– GDP Growth: Then +2.5% – Now +1.6%

– Regular Gas Price: Then $2.75 – Now $3.73

– Americans Unemployed (in Labor Force) – Then 6.7 million – Now 13.2 million

– Americans On Food Stamps: Then 26.9 million – Now 47.69 million

– Size of Fed’s Balance Sheet: Then $0.89 trillion – Now $3.01 trillion

– US Debt as a Percentage of GDP: Then 38% – Now 74.2%

– US Deficit (LTM): Then $97 billion – Now $975.6 billion

– Total US Debt Oustanding: Then $9.008 trillion – Now $16.43 trillion

Au fait Monsieur Toutou, Bozo, Langlais, etc., comment expliquez-vous que, comme le Dow Jones, le CAC40 n’ait pas battu son record, environ 6200 points, de 2007? Hmmm? Pourquoi il se traîne à 3700 points?
Comment expliquez vous que le chômage ait explosé des deux côtés de l’Atlantique, malgré la (pseudo) bonne santé outrageuse du monde financier? Comment expliquez vous qu’au moins 30 HEDGE-FUNDS américains n’aient pas explosé après que le cours d’Apple se soit effondré de presque 40%?

La réponse est simple: parce que sur ces 2000 milliards, la Fed n’a balancé aux Européens que quelques milliards de dollars, juste pour mieux les endetter et leur garder la tête hors de l’eau, en réalité juste de quoi respirer… Tout le reste a sauvé les établissements US. Au passage, le peuple européen paye une partie du rétablissement de Wall Street avec du vrai argent, puisqu’il n’y a pas de vraie planche à billets européenne.

PS: Vous avez remarqué que la presse éco française se garde bien d’utiliser le terme “planche à billets”… ça ferait désordre. Les caniches utilisent “assouplissement”, si, si, genre Soupline, voyez?, que Madame verse dans sa machine à laver (c’est aussi une manière inconsciente de nous dire qu’ils nous servent bien de la soupe et pas de l’info)

PS2: le Telegraph non plus n’est pas tombé dans le panneau. “Central bank money printing and the mystery of soaring shares. ‘Why did nobody see it coming?”, the Queen asked four years ago on a visit to the London School of Economics, a brilliantly faux naïve question that cruelly exposed the failings of modern economics”… ha ha ha: “1) One reason is zero interest rates, allowing companies which, in a conventional recession, would have gone bust, to stay in business. At the same time, banks have been bailed out, so that bad debts have in effect been nationalised. Taxpayers rather than investors are being made to pay the price for past excesses. The insolvency problem has been transferred from the private to the public sector … It’s labour rather than capital which has been most damaged by the downturn … 2) The other related explanation is central bank money printing”.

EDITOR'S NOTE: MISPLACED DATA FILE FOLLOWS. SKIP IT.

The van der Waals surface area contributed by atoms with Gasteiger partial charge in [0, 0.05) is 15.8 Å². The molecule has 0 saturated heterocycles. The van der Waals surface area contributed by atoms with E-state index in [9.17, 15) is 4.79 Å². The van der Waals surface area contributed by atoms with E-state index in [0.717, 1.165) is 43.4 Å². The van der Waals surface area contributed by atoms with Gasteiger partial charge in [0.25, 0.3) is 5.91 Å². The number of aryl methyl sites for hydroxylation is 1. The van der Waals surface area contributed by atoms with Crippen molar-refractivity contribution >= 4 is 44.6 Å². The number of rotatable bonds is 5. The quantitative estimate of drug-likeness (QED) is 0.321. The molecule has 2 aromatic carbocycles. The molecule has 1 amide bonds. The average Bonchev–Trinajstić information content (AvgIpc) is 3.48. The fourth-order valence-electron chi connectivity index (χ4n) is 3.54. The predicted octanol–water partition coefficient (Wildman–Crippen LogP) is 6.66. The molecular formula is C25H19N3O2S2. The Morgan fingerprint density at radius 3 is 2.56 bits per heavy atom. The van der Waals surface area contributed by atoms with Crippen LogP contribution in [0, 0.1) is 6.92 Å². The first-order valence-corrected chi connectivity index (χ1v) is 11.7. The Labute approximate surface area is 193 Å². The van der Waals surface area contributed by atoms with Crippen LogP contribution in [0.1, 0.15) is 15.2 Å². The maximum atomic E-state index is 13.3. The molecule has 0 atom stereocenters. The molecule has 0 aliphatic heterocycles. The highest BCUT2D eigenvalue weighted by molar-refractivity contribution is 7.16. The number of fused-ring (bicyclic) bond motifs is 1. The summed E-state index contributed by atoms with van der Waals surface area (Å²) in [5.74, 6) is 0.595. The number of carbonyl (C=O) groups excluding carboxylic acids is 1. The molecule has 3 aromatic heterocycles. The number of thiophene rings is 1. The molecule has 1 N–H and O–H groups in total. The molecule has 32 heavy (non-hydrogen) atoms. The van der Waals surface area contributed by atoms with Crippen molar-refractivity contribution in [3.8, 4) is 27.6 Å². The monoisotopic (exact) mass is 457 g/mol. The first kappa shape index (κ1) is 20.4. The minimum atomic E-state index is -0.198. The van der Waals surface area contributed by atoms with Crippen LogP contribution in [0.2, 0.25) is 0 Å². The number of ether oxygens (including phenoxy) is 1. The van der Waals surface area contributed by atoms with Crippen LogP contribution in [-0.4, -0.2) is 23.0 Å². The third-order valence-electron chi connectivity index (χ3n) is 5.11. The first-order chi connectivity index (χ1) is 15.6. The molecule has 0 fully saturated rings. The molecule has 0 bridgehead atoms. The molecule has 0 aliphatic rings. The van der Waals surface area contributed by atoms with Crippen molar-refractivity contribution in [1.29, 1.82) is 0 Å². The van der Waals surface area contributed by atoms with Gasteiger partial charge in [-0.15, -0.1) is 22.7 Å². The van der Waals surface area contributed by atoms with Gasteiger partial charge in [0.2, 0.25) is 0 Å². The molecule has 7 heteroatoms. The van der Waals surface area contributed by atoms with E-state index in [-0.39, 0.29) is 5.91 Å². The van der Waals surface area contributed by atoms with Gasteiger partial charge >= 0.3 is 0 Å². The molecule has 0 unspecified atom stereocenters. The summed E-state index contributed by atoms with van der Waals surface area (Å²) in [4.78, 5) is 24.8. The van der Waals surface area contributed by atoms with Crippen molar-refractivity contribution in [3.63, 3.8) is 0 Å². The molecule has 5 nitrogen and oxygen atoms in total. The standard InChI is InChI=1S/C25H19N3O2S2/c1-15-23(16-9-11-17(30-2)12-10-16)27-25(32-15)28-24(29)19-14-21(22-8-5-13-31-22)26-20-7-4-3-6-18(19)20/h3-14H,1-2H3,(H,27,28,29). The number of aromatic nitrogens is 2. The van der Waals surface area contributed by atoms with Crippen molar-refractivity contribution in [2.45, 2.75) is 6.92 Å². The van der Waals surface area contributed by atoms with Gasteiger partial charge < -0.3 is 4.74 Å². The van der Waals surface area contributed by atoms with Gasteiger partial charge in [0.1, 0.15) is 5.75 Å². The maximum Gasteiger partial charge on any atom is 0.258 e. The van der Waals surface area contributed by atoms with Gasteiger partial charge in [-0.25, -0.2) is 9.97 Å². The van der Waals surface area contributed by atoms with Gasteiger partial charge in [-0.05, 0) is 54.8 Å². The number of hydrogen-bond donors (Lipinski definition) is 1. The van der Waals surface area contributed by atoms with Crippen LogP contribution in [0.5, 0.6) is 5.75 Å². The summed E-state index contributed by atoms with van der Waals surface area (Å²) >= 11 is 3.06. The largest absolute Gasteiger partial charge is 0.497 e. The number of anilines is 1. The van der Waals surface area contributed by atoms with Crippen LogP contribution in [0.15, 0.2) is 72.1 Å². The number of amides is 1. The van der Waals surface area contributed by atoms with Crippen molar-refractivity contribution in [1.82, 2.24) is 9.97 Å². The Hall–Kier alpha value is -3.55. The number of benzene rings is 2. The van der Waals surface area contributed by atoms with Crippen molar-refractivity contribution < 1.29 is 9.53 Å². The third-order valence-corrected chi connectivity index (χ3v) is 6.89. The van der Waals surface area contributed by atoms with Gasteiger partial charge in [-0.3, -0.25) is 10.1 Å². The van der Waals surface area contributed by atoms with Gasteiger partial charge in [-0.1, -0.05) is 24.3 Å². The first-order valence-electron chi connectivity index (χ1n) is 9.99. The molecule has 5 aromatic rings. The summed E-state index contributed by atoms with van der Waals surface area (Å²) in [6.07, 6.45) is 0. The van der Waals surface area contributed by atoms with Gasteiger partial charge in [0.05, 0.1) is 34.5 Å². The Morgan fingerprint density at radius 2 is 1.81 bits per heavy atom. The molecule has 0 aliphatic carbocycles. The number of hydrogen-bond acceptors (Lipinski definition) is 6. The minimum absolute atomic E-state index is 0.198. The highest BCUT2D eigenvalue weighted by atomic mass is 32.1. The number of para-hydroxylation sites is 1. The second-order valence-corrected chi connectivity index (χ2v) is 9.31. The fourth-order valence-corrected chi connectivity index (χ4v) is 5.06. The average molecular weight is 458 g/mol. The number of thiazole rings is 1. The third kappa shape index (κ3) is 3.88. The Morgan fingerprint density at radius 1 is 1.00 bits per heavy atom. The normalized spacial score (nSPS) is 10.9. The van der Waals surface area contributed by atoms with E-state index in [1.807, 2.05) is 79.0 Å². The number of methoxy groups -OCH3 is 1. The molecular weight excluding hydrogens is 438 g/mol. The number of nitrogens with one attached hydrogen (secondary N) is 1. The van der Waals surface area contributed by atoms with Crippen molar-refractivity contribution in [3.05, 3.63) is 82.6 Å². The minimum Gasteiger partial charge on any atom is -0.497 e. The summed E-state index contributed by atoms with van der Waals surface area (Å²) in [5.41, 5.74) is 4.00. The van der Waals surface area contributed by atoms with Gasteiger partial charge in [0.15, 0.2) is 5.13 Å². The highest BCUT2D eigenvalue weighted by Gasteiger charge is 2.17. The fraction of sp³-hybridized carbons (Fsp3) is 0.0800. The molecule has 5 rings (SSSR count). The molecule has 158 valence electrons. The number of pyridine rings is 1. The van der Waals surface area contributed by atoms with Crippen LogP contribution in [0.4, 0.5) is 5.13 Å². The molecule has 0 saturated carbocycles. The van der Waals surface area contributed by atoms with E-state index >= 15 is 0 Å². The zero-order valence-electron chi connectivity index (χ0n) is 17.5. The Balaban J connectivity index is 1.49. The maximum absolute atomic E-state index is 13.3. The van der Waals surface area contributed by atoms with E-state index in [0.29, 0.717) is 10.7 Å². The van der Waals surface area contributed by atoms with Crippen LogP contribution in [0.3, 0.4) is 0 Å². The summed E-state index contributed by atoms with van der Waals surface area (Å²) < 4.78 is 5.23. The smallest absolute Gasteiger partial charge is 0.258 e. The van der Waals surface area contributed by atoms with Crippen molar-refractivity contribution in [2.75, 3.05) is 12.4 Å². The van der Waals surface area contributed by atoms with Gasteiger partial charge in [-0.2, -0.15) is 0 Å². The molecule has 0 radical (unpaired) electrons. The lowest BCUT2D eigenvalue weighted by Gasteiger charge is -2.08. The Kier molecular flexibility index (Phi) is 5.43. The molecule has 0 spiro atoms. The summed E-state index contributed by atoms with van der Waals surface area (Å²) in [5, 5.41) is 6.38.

Cliquez ici pour lire l’analyse perfide de la Perfide Albion

PS3: Lisez cet article de ZH “Fed Injects Record $100 Billion Cash Into Foreign Banks Operating In The US In Past Week”pour que certaines banques bien de chez nous ne fassent pas faillite… ça ferait désordre au Dow Jones. Vous avez vu d’ailleurs que le cours du Crédit Agricole est monté? Faut-il y voir l’intervention de la FED??? ha ha ha… Le monde est entré dans un Weimar planétaire, et tout va sauter à un moment donné ou à un autre.

PS4: Lisez surtout ce papier de Caldwell dans le Financial Times ici “What looks like a rally may just be the effect of elites passing money among themselves. The Dow Jones rallied beyond 14,300 points this week, passing the highs it reached in 2007 just as the world economy was starting to wobble”… qui vous explique que tout ceci n’est qu’une cavalerie géante menée par nos politiques, sur le dos du peuple, c’est à dire vous et moi.